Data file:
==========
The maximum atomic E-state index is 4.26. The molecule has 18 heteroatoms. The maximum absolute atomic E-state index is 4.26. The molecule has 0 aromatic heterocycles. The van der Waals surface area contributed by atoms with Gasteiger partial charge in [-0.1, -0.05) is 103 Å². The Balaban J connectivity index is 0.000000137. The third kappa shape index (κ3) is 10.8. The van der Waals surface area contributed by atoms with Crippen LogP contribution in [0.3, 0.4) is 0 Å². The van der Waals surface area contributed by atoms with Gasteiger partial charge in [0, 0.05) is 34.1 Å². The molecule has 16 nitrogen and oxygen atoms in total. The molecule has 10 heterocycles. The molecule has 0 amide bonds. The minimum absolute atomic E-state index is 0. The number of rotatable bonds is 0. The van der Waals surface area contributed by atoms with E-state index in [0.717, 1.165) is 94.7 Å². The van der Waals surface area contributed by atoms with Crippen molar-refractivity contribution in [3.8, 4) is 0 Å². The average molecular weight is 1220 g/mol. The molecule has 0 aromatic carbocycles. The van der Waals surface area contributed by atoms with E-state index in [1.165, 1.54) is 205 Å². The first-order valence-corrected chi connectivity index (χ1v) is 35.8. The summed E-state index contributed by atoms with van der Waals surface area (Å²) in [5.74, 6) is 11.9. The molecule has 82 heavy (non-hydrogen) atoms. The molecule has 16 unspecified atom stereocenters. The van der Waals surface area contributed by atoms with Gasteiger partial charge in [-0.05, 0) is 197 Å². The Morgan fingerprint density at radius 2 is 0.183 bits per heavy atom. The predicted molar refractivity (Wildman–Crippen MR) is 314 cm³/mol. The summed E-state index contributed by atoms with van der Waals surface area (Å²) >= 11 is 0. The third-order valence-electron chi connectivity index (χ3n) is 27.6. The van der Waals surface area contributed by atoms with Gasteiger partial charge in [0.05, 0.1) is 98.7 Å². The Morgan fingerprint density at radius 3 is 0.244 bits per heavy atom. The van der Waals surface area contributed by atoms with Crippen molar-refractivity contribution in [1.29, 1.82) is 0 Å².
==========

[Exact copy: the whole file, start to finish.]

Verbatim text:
The maximum atomic E-state index is 4.26. The molecule has 18 heteroatoms. The maximum absolute atomic E-state index is 4.26. The molecule has 0 aromatic heterocycles. The van der Waals surface area contributed by atoms with Gasteiger partial charge in [-0.1, -0.05) is 103 Å². The Balaban J connectivity index is 0.000000137. The third kappa shape index (κ3) is 10.8. The van der Waals surface area contributed by atoms with Crippen LogP contribution in [0.3, 0.4) is 0 Å². The van der Waals surface area contributed by atoms with Gasteiger partial charge in [0, 0.05) is 34.1 Å². The molecule has 16 nitrogen and oxygen atoms in total. The molecule has 10 heterocycles. The molecule has 0 amide bonds. The minimum absolute atomic E-state index is 0. The number of rotatable bonds is 0. The van der Waals surface area contributed by atoms with E-state index in [0.717, 1.165) is 94.7 Å². The van der Waals surface area contributed by atoms with Crippen molar-refractivity contribution in [3.8, 4) is 0 Å². The average molecular weight is 1220 g/mol. The molecule has 0 aromatic carbocycles. The van der Waals surface area contributed by atoms with E-state index in [1.165, 1.54) is 205 Å². The first-order valence-corrected chi connectivity index (χ1v) is 35.8. The summed E-state index contributed by atoms with van der Waals surface area (Å²) in [5.74, 6) is 11.9. The molecule has 82 heavy (non-hydrogen) atoms. The molecule has 16 unspecified atom stereocenters. The van der Waals surface area contributed by atoms with Gasteiger partial charge in [-0.05, 0) is 197 Å². The Morgan fingerprint density at radius 2 is 0.183 bits per heavy atom. The predicted molar refractivity (Wildman–Crippen MR) is 314 cm³/mol. The summed E-state index contributed by atoms with van der Waals surface area (Å²) >= 11 is 0. The third-order valence-electron chi connectivity index (χ3n) is 27.6. The van der Waals surface area contributed by atoms with Gasteiger partial charge in [0.05, 0.1) is 98.7 Å². The Morgan fingerprint density at radius 3 is 0.244 bits per heavy atom. The van der Waals surface area contributed by atoms with Crippen molar-refractivity contribution in [1.29, 1.82) is 0 Å².